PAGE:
Right now, meticulous details about your life are for sale on the internet. It can be details about your children, your yearly income, your medical conditions, hopes, fears, exercise habits, race, religion, sexuality — all this and more is available, sometimes for fractions of a cent. Companies called data brokers buy the info from companies you interact with, or sometimes collect it themselves. Then they turn around and sell it to anyone who wants a piece. There is no federal law stopping these brokers. In California, though, lawmakers say they want to do something about it.
Up for discussion in the California Senate Tuesday, the Delete Act would introduce a number of provisions that beef up the Golden State’s privacy regulations, some of the strongest in the nation. Among other requirements, the legislation would let you force every data broker to delete the fruits of their data harvest in one simple process.
“The Delete Act is based on a very simple premise: Every Californian should be able to control who has access to their personal information and what they can do with it,” said state Sen. Josh Becker in a press release introducing the Delete Act.
Right now, California law forces data brokers to register with the state. The California Consumer Privacy Act requires most companies to delete the information they’ve harvested about you. But you have to contact each one of them individually. You also have to live in a fantasy world where you know the names of even one per cent of the businesses who spy on you for cash. Complying with state regulations is both annoying and expensive for data-hungry businesses, and the industry loves to complain about it. And yet somehow the internet’s worst privacy offences continue under these supposedly draconian regulations.
“The loophole in the law is big enough to drive a few million stolen identities through and it’s time to close it,” Becker said. The state senator might be right, though his bill doesn’t quite live up to that grandiose privacy promise. It does, however, attempt to solve a bunch of glaring problems.
The biggest proposed change is that the Delete Act would create a system where you can make one single request that forces every data broker in the industry to delete the details they harvest from your life. (Notice how I’m not calling it “your data?” You don’t have all this data. Companies create data about you.)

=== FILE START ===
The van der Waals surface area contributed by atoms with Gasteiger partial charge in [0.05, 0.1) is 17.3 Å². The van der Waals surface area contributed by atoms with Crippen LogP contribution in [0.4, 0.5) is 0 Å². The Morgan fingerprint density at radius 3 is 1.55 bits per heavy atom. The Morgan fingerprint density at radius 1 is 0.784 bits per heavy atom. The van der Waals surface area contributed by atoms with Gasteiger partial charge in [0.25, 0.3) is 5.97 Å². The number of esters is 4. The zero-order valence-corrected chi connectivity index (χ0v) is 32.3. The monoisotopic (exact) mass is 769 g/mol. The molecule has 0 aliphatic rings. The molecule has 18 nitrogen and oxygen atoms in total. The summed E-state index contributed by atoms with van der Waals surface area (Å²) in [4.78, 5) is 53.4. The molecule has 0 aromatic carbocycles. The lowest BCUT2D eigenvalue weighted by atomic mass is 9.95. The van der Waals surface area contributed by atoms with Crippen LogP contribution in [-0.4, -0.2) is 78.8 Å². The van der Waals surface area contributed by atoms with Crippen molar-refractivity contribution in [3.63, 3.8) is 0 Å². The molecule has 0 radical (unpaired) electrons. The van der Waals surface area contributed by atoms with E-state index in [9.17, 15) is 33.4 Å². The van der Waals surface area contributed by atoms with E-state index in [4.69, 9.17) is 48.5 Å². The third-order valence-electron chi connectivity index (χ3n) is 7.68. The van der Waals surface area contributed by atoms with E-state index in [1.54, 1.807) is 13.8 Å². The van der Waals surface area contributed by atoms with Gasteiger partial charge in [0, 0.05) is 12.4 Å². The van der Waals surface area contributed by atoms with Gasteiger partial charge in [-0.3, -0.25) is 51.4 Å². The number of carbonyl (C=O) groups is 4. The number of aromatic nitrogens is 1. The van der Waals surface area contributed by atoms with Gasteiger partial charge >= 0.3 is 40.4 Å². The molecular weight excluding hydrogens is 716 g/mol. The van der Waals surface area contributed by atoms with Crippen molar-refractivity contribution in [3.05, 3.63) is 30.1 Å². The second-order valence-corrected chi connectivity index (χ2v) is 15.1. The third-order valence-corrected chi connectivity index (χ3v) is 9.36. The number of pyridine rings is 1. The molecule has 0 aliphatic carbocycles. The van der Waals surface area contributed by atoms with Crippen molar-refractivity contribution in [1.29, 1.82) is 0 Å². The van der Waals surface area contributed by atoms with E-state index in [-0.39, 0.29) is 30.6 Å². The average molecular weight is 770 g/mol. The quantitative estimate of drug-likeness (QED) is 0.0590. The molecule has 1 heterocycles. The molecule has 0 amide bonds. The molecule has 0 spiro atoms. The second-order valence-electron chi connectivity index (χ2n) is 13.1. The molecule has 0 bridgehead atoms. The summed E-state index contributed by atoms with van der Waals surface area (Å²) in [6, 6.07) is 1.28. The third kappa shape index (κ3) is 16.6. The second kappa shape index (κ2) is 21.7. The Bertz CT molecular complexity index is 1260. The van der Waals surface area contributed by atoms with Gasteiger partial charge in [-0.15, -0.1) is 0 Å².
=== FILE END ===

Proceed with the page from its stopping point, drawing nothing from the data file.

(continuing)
Right now, data brokers must delete data they collect about you directly if you take time to ask for it. However, they don’t have to delete the data that they get from other companies. The difference, the loophole Becker is talking about, is significant, because that’s where most of their data comes from. Data brokers currently have to register with the state’s Attorney General, but the Delete Act would also force them to disclose information about what kind of data they have.
Becker wraps the Delete Act up with a cute little privacy bow that spells out consequences too, enshrining civil penalties and administrative fines for lawbreaking data bad boys.
The tech business treats information about your life like a barrel of oil, a commodity that can be traded and sold to boost corporate profits. Data-hungry businesses like Google will tell you that’s just how it has to be if we want the internet to be glorious and free. That’s only half true, at best.
In the data broker business in particular, you get nothing out of the exchange. You’ve probably never heard of most of these companies, and they have no direct connection to your life as a consumer. They just help other businesses suck more profits out of you, using information about your life that you don’t even know is on the open market.
“Who cares about privacy,” said a straw man I invented to repeat argument I’m tired of hearing. “I’ve got nothing to hide.” Stop it. Privacy isn’t just about secrets, it’s about power, the power to manipulate, influence, and control.
In every exchange, whether it’s financial, political, or interpersonal, you’re playing a game. The one who has the most information about the other has a huge advantage, and they usually win. It’s easy for companies, politicians, and other monied institutions to learn about you, but it’s very hard for you to learn about them because you don’t have the money or the time.
In the world of the internet, protecting your “privacy” is really about protecting every one of your other rights, whether you’re thinking about yourself as a consumer, a citizen, or just a human being.
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